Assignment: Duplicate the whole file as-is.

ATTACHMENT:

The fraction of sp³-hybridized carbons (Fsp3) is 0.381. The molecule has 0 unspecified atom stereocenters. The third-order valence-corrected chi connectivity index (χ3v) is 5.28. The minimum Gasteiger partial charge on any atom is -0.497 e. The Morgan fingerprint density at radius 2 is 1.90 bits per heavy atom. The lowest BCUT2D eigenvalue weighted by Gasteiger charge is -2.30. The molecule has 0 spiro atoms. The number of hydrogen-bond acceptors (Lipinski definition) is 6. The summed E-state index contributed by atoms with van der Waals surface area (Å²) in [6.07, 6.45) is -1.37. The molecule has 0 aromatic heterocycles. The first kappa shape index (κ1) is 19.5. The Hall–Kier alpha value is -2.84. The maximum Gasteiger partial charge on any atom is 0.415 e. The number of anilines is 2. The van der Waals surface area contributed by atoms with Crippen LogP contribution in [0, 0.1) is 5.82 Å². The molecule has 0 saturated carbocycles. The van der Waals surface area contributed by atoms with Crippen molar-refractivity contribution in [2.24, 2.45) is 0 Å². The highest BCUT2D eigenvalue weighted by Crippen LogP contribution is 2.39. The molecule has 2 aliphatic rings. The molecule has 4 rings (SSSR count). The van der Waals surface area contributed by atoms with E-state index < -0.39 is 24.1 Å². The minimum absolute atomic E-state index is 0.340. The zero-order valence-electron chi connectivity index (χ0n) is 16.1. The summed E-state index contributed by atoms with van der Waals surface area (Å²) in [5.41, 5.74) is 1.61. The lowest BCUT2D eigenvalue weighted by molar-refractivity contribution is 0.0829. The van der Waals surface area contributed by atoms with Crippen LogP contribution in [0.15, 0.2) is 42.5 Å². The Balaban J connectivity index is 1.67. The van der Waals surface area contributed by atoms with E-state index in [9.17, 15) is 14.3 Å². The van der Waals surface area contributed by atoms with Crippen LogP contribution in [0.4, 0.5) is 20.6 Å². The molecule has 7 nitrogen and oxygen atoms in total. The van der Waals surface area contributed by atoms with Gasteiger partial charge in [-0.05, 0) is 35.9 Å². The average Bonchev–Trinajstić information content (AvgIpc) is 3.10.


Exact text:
The fraction of sp³-hybridized carbons (Fsp3) is 0.381. The molecule has 0 unspecified atom stereocenters. The third-order valence-corrected chi connectivity index (χ3v) is 5.28. The minimum Gasteiger partial charge on any atom is -0.497 e. The Morgan fingerprint density at radius 2 is 1.90 bits per heavy atom. The lowest BCUT2D eigenvalue weighted by Gasteiger charge is -2.30. The molecule has 0 spiro atoms. The number of hydrogen-bond acceptors (Lipinski definition) is 6. The summed E-state index contributed by atoms with van der Waals surface area (Å²) in [6.07, 6.45) is -1.37. The molecule has 0 aromatic heterocycles. The first kappa shape index (κ1) is 19.5. The Hall–Kier alpha value is -2.84. The maximum Gasteiger partial charge on any atom is 0.415 e. The number of anilines is 2. The van der Waals surface area contributed by atoms with Crippen LogP contribution in [0, 0.1) is 5.82 Å². The molecule has 0 saturated carbocycles. The van der Waals surface area contributed by atoms with Crippen molar-refractivity contribution in [2.24, 2.45) is 0 Å². The highest BCUT2D eigenvalue weighted by Crippen LogP contribution is 2.39. The molecule has 2 aliphatic rings. The molecule has 4 rings (SSSR count). The van der Waals surface area contributed by atoms with E-state index < -0.39 is 24.1 Å². The minimum absolute atomic E-state index is 0.340. The zero-order valence-electron chi connectivity index (χ0n) is 16.1. The summed E-state index contributed by atoms with van der Waals surface area (Å²) in [5.41, 5.74) is 1.61. The lowest BCUT2D eigenvalue weighted by molar-refractivity contribution is 0.0829. The van der Waals surface area contributed by atoms with Crippen LogP contribution in [0.15, 0.2) is 42.5 Å². The Balaban J connectivity index is 1.67. The van der Waals surface area contributed by atoms with E-state index in [9.17, 15) is 14.3 Å². The van der Waals surface area contributed by atoms with Crippen LogP contribution in [0.4, 0.5) is 20.6 Å². The molecule has 7 nitrogen and oxygen atoms in total. The van der Waals surface area contributed by atoms with Gasteiger partial charge in [-0.05, 0) is 35.9 Å². The average Bonchev–Trinajstić information content (AvgIpc) is 3.10.